Multicomponent diffusional reactions in tool steels Experiment and Theory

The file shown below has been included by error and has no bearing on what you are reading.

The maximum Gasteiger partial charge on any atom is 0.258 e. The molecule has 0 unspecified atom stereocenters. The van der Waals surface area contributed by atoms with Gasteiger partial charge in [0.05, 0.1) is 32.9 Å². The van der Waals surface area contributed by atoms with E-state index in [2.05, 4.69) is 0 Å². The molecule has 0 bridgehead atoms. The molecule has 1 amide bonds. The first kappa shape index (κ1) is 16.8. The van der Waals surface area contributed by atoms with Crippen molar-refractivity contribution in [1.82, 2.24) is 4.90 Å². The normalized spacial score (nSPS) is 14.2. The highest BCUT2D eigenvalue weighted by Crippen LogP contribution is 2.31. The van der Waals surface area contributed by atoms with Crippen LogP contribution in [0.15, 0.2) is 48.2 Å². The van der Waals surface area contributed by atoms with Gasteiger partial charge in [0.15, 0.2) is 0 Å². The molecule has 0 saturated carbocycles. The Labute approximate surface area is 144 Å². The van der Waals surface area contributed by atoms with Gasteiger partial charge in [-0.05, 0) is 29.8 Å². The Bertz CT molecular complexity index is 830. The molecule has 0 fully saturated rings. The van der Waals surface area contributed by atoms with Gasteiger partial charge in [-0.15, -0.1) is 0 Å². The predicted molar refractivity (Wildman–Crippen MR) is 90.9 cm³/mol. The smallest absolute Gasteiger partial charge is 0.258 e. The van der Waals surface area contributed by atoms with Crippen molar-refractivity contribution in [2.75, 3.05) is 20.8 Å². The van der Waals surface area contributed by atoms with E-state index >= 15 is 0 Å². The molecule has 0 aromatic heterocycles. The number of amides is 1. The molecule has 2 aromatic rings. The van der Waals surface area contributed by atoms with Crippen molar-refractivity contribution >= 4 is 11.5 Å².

Sammanfattning: Many phenomena determining the microstructure of a tool steel and consequently the properties of the material, are governed by multicomponent diffusion. The diffusion driven reactions that take place during, for example, tempering of a hot-work tool steel or when the microstructure develops during hot isostatic pressing of cold-work tool steel, are dependent on the types and amounts of alloying elements. In order for computational methods to be usable, these alloying effects need to be understood and incorporated in the models.In this work the influence of some typical tool steel alloying elements on the coarsening behavior of precipitates is investigated. Experimental coarsening studies are performed and the impact of the diffusion mobility descriptions and the thermodynamic descriptions are investigated by means of DICTRA coarsening calculations. The kinetic descriptions for diffusion in the body centered-cubic phase in the case of the chromium-iron-vanadium system and the chromium-iron-molybdenum system are improved by assessments of diffusion mobility parameters, and are shown to have a large impact on the calculated coarsening rate for vanadium-rich and molybdenum-rich precipitates.The effect of cobalt is examined by a coarsening experiment for vanandiumrich carbides and by a diffusion couple experiment for the investigation of the vanadium interdiffusion. The presence of cobalt is experimentally shown to have retarding effect on the coarsening rate of the carbides, but not on the vanadium diffusion.The coarsening rate of nitrogen-rich precipitates is compared to the coarsening rate of carbon-rich precipitates, and a lower coarsening rate for nitrides compared to carbides can be confirmed. Correlation between coarsening calculations and experiments is obtained suggesting that the thermodynamic description of the two systems is the underlaying reason for the different coarsening rates.Further, calculations utilizing the DICTRA software are combined with experimental investigations in order to study the possibility to apply computational methods for compound material development and explore application areas for high nitrogen alloyed tool steels produced by powder metallurgy.
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